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Source: @norml @WeedConnection
Posted By: norml@weedconnection.com
media :: news
- Tue, 09 May 2017 04:20:21 PST

Study: Marijuana Use Linked To Lower Prevalence Of Fatty Liver Disease

Lowell, MA: Subjects who consume cannabis are significantly less likely to suffer from non-alcoholic fatty liver disease (NAFLD) as compared to those who do not, according to population-based case-control data published in the journal PLOS One. Non-alcoholic fatty liver disease is the most prevalent form of liver disease in humans, affecting an estimated 80 to 100 million people in the United States.

A team of researchers from the University of Massachusetts Medical School and John Hopkins University in Baltimore assessed the relationship between cannabis use and NAFLD in a nationally representative cohort of 5.9 million hospitalized patients ages 18 or older.

Authors reported that the prevalence of NAFLD was 15 percent lower in occasional marijuana users than it was in non-users. More habitual cannabis consumers were 52 percent less likely to be diagnosed with the disease as compared to abstainers.

Researchers concluded, "We observed a strong dose-dependent reduction in the prevalence of NAFLD with cannabis use suggesting that cannabis use might suppress or reverse NAFLD development."

Separate case-control studies have previously reported an inverse association between cannabis use and obesity and adult onset diabetes, both of which are risk factors for NAFLD.

Full text of the study, "Cannabis use is associated with reduced prevalence of non-alcoholic fatty liver disease: A cross-sectional study," appears in PLOS One.

Study: Cannabis Use Associated With Decreased Crack Cocaine Consumption

Vancouver, British Columbia: Cannabis consumption is positively associated with the decreased use of crack cocaine, according to longitudinal data published in the journal Addictive Behaviors.

Canadian investigators assessed the use patterns of cannabis and crack cocaine in a cohort of 122 subjects over a three-year period. They reported that participants subsequently reduced their frequency of crack cocaine consumption following the intentional use of cannabis.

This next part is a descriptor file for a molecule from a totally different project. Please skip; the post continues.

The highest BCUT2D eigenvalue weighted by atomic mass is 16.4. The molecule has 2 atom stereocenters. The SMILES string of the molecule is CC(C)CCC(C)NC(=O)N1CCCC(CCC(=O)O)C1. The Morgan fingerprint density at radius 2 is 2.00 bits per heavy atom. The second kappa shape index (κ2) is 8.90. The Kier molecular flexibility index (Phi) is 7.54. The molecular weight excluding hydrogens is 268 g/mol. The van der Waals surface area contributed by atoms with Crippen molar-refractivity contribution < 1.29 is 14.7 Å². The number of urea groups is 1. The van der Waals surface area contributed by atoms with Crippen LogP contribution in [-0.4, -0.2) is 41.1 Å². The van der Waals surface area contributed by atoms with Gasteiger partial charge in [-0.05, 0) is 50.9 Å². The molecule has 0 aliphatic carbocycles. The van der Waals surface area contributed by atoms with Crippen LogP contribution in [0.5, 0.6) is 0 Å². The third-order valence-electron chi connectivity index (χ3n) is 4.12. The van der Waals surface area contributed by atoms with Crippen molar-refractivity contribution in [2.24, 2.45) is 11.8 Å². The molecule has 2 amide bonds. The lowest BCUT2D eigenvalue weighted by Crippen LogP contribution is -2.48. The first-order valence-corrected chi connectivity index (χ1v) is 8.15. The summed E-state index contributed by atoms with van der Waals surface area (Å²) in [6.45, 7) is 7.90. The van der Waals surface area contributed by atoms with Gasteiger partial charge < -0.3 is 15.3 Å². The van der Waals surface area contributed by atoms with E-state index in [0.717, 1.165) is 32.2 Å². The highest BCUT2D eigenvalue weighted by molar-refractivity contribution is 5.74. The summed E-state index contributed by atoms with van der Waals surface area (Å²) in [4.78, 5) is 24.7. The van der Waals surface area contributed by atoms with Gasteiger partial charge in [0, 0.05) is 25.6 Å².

They concluded: "In this longitudinal study, we observed that a period of self-reported intentional use of cannabis ... was associated with subsequent periods of reduced use of crack [cocaine]. ... Given the substantial global burden of morbidity and mortality attributable to crack cocaine use disorders alongside a lack of effective pharmacotherapies, we echo calls for rigorous experimental research on cannabinoids as a potential treatment for crack cocaine use disorders."

The findings replicate those of a smaller Brazilian study reporting that the therapeutic use of cannabis reduced crack cocaine cravings and use patterns in drug dependent subjects.

Separate studies have similarly reported that the use of opioids and rates of opioid-related mortality falls in jurisdictions where marijuana access is legal. Nationwide data also reports a decline in adults' overall use of cocaine at the same time that adults' use of marijuana has risen.

Full text of the study, "Intentional cannabis use to reduce crack cocaine use in a Canadian setting: A longitudinal analysis," appears in Addictive Behaviors.

National District Attorneys Association Calls For Federal Anti-Marijuana Crackdown

Arlington, VA: The National District Attorneys Association is calling for the federal government to strictly enforce anti-cannabis laws in states that have regulated its production and distribution for either medical or recreational purposes.

In a new white paper, the group recommends that the Trump administration set aside the 2013 Cole memorandum directing US Attorneys not to interfere with state legalization efforts and those licensed to engage in the plant's tightly regulated production and sale.

"To maintain respect for the rule of law, it is essential that federal drug enforcement policy regarding the manufacture, importation, possession, use and distribution of marijuana be applied consistently across the nation," the NDAA paper concludes.

The National District Attorneys Association is the largest and oldest prosecutor organization in the country.

Colorado: Patients May Access Medical Cannabis While On Bond

Denver, CO: Governor John Hickenlooper has signed legislation into law permitting registered patients to access medical cannabis while on bond in a criminal case.

Senate Bill 17 states, "[T]he court shall not require as a condition of any bond that [a] person ... with a valid registry identification card ... abstain from the use of medical marijuana."

Existing law permits qualified patients to engage in cannabis therapy while on probation, but only in circumstances where a judge does not object to it.

The new law takes effect on August 9, 2017.

Indiana: Governor Signs CBD Exemption Measure

Indianapolis, IN: Governor Erin Holcolm has signed legislation, HB 1148, exempting qualified patients from criminal penalties for the physician-authorized use of cannabinol (CBD) extracts.

The measure permits patients registered with the state to possess cannabidiol extract preparations that possess at least ten percent CBD and no more than 0.3 percent THC.

The law neither provides for an in-state supply source for CBD, nor does it establish a regulated distribution system for CBD-specific products.

Sixteen states have enacted similar laws explicitly recognizing cannabidiol as a legislative therapeutic agent.

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